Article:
In the 1979/80 season, a three-point line was introduced in the NBA and gradually became an important weapon. Since then, having at least a couple of excellent long-range shooters has been a must. Some of them, like Larry Bird, Reggie Miller, or Steph Curry, are among the best basketball players in history. Yet, others barely scored a few treys, including Kareem Abdul Jabbar and Shaquille O'Neal, who both did it once! However, many failed to do so, including All-Star caliber players and NBA champions. On this list, you'll find only guys who played the majority of their careers during the three-point era, as there's no point including the rule-changing Wilt Chamberlain or Bill Russell. Finally, all these top ten athletes played more than five NBA seasons and had significant roles during their careers. As you'll see, one is still active, so he may be delisted in the future!
10. Wayman Tisdale (21 attempts)
Wayman Tisdale was one of the most promising young athletes during the mid-eighties and three-times selected first-team All-American. In 1985, Indiana Pacers chose him as the second pick in the draft, and he stayed in the NBA for the next 13 seasons. While Wayman was never an all-star athlete like many predicted, he was still a solid starter, easily averaging over 15 points and 7 boards during his career. His best moments came in 1989-90 when he was Robin to Mitch Richmond's Batman, with 22 points and 7.5 rebounds.
However, with 21 missed three-point shots, he is among the worst in NBA history. That is a surprise as he was an excellent shooter from the foul line and scored most of his field-goal attempts. We'll remember Wayman as a very talented and successful jazz musician who was very unfortunate in his later life. In 2008 he lost his leg fighting cancer and died only a year later.
9. Nikola Peković (0 attempts)
Even though selected in the draft by the Minnesota Timberwolves in 2008, Montenegrin Nikola Peković joined the team two years later. It sounds incredible, but when making his NBA debut, he was already a European Champion with Panathinaikos and won many other trophies and awards. Yet, he was only 24 and not much older than rookies coming from the NCAA. Due to his vast experience, Nikola quickly established himself as a star for the Wolves, staying there for six seasons. In four of them, he averaged a double-double in points and rebounds. Unfortunately, he ended his career aged 31 due to numerous injuries.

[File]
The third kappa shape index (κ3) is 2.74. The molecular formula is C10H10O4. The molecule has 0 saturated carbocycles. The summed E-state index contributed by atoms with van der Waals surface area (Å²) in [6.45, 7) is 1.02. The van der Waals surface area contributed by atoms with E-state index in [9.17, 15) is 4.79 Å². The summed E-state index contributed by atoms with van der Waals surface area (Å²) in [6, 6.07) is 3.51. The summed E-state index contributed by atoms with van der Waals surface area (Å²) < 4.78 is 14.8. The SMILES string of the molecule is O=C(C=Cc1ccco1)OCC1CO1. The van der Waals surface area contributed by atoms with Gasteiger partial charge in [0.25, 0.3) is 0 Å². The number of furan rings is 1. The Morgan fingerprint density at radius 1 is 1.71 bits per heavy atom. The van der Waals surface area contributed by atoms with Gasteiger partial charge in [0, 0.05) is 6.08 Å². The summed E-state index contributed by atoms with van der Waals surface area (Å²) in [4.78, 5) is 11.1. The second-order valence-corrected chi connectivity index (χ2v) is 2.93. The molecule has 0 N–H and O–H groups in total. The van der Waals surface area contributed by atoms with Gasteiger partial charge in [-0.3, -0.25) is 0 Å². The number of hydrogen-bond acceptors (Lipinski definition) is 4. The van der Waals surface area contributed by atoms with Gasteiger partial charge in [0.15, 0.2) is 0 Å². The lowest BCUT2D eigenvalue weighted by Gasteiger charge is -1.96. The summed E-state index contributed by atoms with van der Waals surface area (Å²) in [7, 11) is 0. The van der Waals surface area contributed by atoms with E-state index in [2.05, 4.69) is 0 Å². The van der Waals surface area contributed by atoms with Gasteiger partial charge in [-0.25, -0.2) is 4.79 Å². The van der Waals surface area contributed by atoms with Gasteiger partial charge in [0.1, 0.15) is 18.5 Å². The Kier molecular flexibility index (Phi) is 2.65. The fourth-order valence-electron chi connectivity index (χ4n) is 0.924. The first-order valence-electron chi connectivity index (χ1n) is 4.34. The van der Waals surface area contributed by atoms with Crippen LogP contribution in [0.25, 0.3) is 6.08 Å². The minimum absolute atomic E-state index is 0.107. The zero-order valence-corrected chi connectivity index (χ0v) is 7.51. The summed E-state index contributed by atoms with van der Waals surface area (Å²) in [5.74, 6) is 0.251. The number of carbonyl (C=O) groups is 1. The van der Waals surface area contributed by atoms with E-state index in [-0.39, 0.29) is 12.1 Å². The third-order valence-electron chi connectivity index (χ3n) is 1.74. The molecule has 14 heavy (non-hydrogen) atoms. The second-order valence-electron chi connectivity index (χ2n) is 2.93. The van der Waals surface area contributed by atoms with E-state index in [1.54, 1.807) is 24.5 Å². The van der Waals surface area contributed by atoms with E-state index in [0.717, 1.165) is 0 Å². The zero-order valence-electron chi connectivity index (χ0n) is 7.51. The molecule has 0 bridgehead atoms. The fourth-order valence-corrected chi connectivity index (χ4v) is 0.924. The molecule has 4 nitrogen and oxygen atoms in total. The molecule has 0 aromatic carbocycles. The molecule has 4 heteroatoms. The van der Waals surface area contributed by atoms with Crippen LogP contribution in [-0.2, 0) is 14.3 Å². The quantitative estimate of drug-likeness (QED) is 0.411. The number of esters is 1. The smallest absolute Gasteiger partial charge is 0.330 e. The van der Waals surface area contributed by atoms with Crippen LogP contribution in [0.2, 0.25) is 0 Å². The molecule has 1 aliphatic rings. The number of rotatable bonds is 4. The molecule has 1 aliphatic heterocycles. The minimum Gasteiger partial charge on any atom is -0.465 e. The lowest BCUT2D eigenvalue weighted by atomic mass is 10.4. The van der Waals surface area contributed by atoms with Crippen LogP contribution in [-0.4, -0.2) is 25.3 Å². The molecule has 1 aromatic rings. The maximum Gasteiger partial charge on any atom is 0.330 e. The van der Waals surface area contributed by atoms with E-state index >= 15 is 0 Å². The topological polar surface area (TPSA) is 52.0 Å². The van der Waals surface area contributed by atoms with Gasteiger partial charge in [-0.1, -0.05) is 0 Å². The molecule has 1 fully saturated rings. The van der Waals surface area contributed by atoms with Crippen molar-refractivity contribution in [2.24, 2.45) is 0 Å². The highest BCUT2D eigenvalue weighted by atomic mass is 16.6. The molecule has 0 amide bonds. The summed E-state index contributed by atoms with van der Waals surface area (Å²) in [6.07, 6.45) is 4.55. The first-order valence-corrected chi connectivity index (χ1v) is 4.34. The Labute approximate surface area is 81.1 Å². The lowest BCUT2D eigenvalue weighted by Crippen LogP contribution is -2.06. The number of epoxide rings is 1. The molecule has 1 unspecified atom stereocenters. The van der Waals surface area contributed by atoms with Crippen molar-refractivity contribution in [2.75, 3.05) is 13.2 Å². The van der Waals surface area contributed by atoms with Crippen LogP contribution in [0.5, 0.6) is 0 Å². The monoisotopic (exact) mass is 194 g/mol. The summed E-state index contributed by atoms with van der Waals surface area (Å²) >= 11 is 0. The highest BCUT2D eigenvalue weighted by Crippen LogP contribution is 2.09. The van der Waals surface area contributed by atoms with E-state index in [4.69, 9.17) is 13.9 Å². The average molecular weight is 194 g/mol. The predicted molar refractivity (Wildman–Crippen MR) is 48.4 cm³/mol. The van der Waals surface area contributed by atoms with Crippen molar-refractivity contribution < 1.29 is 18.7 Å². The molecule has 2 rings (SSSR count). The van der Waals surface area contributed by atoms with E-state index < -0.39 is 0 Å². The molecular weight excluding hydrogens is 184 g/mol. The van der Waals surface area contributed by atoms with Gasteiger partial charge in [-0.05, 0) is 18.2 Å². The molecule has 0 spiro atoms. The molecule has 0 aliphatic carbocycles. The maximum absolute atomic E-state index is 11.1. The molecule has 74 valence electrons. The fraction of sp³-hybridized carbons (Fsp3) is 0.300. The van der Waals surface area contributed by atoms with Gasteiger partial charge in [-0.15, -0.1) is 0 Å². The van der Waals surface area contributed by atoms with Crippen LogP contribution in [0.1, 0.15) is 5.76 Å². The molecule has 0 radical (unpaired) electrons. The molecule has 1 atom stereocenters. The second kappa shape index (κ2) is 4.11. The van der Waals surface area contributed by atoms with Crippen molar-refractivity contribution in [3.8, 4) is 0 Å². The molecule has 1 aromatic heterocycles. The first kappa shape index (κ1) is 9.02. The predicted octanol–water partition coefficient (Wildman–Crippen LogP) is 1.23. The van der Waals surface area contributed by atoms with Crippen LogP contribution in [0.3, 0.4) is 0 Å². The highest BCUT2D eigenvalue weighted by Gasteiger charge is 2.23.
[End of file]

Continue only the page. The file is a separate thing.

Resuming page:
Peković never hit a three in his career, but what's even more impressive is that he never even tried to do it! It's incredible for someone who played 271 games, averaging 25 minutes on the court, never to launch at least a desperate last-second attempt. Yet, we guess he was aware of his biggest weakness, as did everyone around him. Despite his early retirement, Peković is still active in basketball, working as an executive in Europe.
8. Dale Davis (8 attempts)
The best thing about Dale Davis is that he was consistent during his career, which lasted for an incredible 17 years. Davis quickly established himself as a starter for the mighty Indiana Pacers during his decade-long tenure in the team. The Pacers were among the best ball clubs in the East at the time, and they were the only team that took Jordan's Bulls to the seventh game (1998). Furthermore, Indiana lost the NBA finals in 2000, and Davis was an All-Star, averaging just shy of a double-double. Even much later in his career, he was still a solid rebounder.
Elliott (that's his real name!) scored 8706 points in the league, but none of them was a three-pointer. He attempted it eight times, and four came in a single season (2000-01). While pretty versatile, playing as a center or power forward, he was much more interested in grabbing boards, as shown by his impressive 7.9 career average.
7. Armen Gilliam (17 attempts)